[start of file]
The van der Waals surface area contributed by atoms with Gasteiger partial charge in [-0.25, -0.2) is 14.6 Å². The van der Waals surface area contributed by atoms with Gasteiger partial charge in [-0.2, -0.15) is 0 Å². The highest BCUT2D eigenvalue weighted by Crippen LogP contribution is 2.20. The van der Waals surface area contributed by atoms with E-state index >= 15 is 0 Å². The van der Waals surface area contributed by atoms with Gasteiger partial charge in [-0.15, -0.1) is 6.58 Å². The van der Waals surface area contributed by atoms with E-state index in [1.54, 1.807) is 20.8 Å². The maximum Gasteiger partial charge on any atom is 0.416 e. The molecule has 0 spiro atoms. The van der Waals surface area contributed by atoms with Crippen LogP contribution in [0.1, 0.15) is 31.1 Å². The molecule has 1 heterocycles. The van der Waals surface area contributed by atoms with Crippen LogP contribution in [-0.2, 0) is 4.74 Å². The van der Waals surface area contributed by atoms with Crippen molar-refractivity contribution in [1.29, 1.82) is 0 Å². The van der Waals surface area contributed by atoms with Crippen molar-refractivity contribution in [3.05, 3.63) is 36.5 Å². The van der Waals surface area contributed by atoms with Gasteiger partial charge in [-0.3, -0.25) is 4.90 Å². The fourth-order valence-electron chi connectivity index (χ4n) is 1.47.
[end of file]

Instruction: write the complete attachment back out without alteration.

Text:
The van der Waals surface area contributed by atoms with Gasteiger partial charge in [-0.25, -0.2) is 14.6 Å². The van der Waals surface area contributed by atoms with Gasteiger partial charge in [-0.2, -0.15) is 0 Å². The highest BCUT2D eigenvalue weighted by Crippen LogP contribution is 2.20. The van der Waals surface area contributed by atoms with E-state index >= 15 is 0 Å². The van der Waals surface area contributed by atoms with Gasteiger partial charge in [-0.15, -0.1) is 6.58 Å². The van der Waals surface area contributed by atoms with E-state index in [1.54, 1.807) is 20.8 Å². The maximum Gasteiger partial charge on any atom is 0.416 e. The molecule has 0 spiro atoms. The van der Waals surface area contributed by atoms with Crippen LogP contribution in [0.1, 0.15) is 31.1 Å². The molecule has 1 heterocycles. The van der Waals surface area contributed by atoms with Crippen LogP contribution in [-0.2, 0) is 4.74 Å². The van der Waals surface area contributed by atoms with Crippen molar-refractivity contribution in [1.29, 1.82) is 0 Å². The van der Waals surface area contributed by atoms with Crippen molar-refractivity contribution in [3.05, 3.63) is 36.5 Å². The van der Waals surface area contributed by atoms with Gasteiger partial charge in [-0.3, -0.25) is 4.90 Å². The fourth-order valence-electron chi connectivity index (χ4n) is 1.47.